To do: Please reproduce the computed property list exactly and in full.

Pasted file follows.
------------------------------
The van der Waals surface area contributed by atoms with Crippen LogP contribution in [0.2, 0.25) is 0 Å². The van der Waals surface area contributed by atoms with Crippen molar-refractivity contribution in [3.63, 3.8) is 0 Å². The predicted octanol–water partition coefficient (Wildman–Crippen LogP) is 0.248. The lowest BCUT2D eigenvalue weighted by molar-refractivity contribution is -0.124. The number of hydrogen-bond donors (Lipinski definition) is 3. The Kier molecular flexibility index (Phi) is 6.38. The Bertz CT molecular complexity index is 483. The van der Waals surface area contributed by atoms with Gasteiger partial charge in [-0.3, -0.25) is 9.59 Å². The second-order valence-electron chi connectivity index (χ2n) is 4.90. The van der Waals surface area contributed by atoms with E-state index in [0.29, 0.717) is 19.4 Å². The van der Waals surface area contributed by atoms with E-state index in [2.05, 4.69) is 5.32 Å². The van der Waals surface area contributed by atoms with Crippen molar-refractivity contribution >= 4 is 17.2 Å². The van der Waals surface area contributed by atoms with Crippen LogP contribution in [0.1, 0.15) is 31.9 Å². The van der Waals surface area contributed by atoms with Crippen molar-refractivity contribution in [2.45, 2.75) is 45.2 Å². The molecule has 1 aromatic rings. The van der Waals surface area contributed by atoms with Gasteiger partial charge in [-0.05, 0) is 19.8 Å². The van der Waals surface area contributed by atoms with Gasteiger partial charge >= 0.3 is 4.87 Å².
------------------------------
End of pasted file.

The van der Waals surface area contributed by atoms with Crippen LogP contribution in [0.2, 0.25) is 0 Å². The van der Waals surface area contributed by atoms with Crippen molar-refractivity contribution in [3.63, 3.8) is 0 Å². The predicted octanol–water partition coefficient (Wildman–Crippen LogP) is 0.248. The lowest BCUT2D eigenvalue weighted by molar-refractivity contribution is -0.124. The number of hydrogen-bond donors (Lipinski definition) is 3. The Kier molecular flexibility index (Phi) is 6.38. The Bertz CT molecular complexity index is 483. The van der Waals surface area contributed by atoms with Gasteiger partial charge in [-0.3, -0.25) is 9.59 Å². The second-order valence-electron chi connectivity index (χ2n) is 4.90. The van der Waals surface area contributed by atoms with E-state index in [0.29, 0.717) is 19.4 Å². The van der Waals surface area contributed by atoms with E-state index in [2.05, 4.69) is 5.32 Å². The van der Waals surface area contributed by atoms with Crippen molar-refractivity contribution >= 4 is 17.2 Å². The van der Waals surface area contributed by atoms with Crippen LogP contribution in [0.1, 0.15) is 31.9 Å². The van der Waals surface area contributed by atoms with Crippen molar-refractivity contribution in [2.45, 2.75) is 45.2 Å². The molecule has 1 aromatic rings. The van der Waals surface area contributed by atoms with Gasteiger partial charge in [-0.05, 0) is 19.8 Å². The van der Waals surface area contributed by atoms with Gasteiger partial charge >= 0.3 is 4.87 Å².